Measuring hippocampus atrophy can aid in the detection of the earliest forms of Alzheimer's disease, according to findings published in the journal Alzheimer's and Dementia.
Hippocampus measurements can aid in the detection of the earliest forms of Alzheimer’s disease, according to findings published in the journal Alzheimer’s and Dementia.
Researchers from the University of California, Los Angeles examined 16 adult brains using post mortem scans of the temporal lobes, specifically the hippocampus. The researchers wanted to determine shrinkage, or atrophy, or the region using seven Tesla MRI scanners for 60 hours each. Nine of the brains were from Alzheimer’s disease patients and the remaining ones were from cognitively normal participants. Memory function is a primary function of the hippocampus, the researchers explained, which can shed light on the earliest symptoms of Alzheimer’s disease, such as memory loss.
The researchers then analyzed the buildup of amyloid tau protein and loss of neurons, which indicated Alzheimer’s disease development. The researchers said these scans allowed the researchers unprecedented visualization of the hippocampal tissue.
The brain scans showed the protocol for measuring the hippocampus was successful. The MRI scans aligned with the pathological changes that were already observed in the patients’ brains and were noted hallmarks of Alzheimer’s disease: progressive development of amyloid plaques and neurofibrillary tangles in the brain.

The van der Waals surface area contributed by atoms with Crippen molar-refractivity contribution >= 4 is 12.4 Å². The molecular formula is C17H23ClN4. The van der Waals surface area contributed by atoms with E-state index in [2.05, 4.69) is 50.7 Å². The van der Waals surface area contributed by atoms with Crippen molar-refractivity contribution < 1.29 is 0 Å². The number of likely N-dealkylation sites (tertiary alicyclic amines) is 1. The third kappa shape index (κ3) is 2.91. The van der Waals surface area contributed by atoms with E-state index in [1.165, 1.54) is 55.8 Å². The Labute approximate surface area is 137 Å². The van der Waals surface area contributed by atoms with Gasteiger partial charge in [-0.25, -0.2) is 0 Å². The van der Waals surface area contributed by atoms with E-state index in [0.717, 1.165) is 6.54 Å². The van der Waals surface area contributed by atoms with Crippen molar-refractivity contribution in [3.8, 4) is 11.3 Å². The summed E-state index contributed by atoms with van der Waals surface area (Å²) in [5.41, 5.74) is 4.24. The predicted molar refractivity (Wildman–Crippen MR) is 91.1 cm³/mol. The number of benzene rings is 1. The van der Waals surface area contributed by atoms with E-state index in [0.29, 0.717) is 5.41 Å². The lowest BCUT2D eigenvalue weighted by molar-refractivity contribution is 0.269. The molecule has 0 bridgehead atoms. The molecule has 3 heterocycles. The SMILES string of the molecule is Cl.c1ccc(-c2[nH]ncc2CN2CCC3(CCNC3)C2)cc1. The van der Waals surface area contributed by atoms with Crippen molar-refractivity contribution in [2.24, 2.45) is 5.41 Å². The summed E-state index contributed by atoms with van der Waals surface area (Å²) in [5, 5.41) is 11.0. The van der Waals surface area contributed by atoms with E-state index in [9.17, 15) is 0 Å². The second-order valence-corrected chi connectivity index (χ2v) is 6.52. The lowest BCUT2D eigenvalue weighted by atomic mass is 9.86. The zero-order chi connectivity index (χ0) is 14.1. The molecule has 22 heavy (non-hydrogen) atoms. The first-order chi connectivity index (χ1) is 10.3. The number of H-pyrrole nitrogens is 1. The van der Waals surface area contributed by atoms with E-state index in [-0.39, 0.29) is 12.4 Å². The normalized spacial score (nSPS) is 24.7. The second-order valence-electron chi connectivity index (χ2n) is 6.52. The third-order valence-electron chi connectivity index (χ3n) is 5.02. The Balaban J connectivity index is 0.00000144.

“This hippocampal protocol will now become the gold standard in the field, adopted by many if not all research groups across the globe in their study of Alzheimer’s disease,” study leader Liana Apostolova said in a press release. “It will serve as a powerful tool in clinical trials for measuring the efficacy of new drugs in slowing or halting disease progression.”
Previous methods to measure the hippocampus have not been as successful or valid. Typically, the press release explained, the volume of a hippocampus is about 3,000 to 4,000 cubic millimeters. But a pair of scientists could each come up with a difference nearing 2,000 cubic millimeters while measuring the same brain area. There have also not been studies verifying the estimates for volume of the hippocampus using MRI scans to correspond to actual tissue loss.
To conduct this research and address these faulty measurements, the investigators created a Harmonized Protocol for Hippocampal Segmentation (HarP) which outlines a definitive method for measuring hippocampal atrophy through structural MRI. This method, they said, best corresponds to the Alzheimer’s disease onset process.
“The technique is meant to be used on scans of living human subjects, so it’s important that we are absolutely certain that this methodology measures what it is supposed to and captures disease presence accurately,” Apostolova concluded. “As a result of the years of scientifically rigorous work of this consortium, hippocampal atrophy can finally be reliably and reproducibly established from structural MRI scans.”